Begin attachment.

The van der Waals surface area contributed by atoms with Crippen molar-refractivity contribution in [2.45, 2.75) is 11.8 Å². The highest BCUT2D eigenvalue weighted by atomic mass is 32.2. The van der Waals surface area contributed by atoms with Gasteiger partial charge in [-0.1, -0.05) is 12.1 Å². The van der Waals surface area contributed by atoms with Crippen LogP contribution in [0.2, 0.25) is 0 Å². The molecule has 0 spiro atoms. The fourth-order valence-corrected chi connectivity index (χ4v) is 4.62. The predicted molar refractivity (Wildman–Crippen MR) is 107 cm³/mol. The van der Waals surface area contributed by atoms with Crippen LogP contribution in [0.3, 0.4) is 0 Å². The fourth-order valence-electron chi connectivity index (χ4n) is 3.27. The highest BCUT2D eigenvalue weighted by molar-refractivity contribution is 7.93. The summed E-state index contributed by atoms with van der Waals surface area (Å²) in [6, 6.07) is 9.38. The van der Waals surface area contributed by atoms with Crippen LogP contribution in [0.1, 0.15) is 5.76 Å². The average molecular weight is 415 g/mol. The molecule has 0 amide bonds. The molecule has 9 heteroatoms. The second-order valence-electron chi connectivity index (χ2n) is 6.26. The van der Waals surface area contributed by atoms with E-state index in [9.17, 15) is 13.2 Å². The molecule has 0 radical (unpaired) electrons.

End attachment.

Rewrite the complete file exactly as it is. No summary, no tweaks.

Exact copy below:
The van der Waals surface area contributed by atoms with Crippen molar-refractivity contribution in [2.45, 2.75) is 11.8 Å². The highest BCUT2D eigenvalue weighted by atomic mass is 32.2. The van der Waals surface area contributed by atoms with Gasteiger partial charge in [-0.1, -0.05) is 12.1 Å². The van der Waals surface area contributed by atoms with Crippen LogP contribution in [0.2, 0.25) is 0 Å². The molecule has 0 spiro atoms. The fourth-order valence-corrected chi connectivity index (χ4v) is 4.62. The predicted molar refractivity (Wildman–Crippen MR) is 107 cm³/mol. The van der Waals surface area contributed by atoms with Crippen LogP contribution in [0.3, 0.4) is 0 Å². The fourth-order valence-electron chi connectivity index (χ4n) is 3.27. The highest BCUT2D eigenvalue weighted by molar-refractivity contribution is 7.93. The summed E-state index contributed by atoms with van der Waals surface area (Å²) in [6, 6.07) is 9.38. The van der Waals surface area contributed by atoms with Crippen LogP contribution in [0.1, 0.15) is 5.76 Å². The average molecular weight is 415 g/mol. The molecule has 0 amide bonds. The molecule has 9 heteroatoms. The second-order valence-electron chi connectivity index (χ2n) is 6.26. The van der Waals surface area contributed by atoms with E-state index in [9.17, 15) is 13.2 Å². The molecule has 0 radical (unpaired) electrons.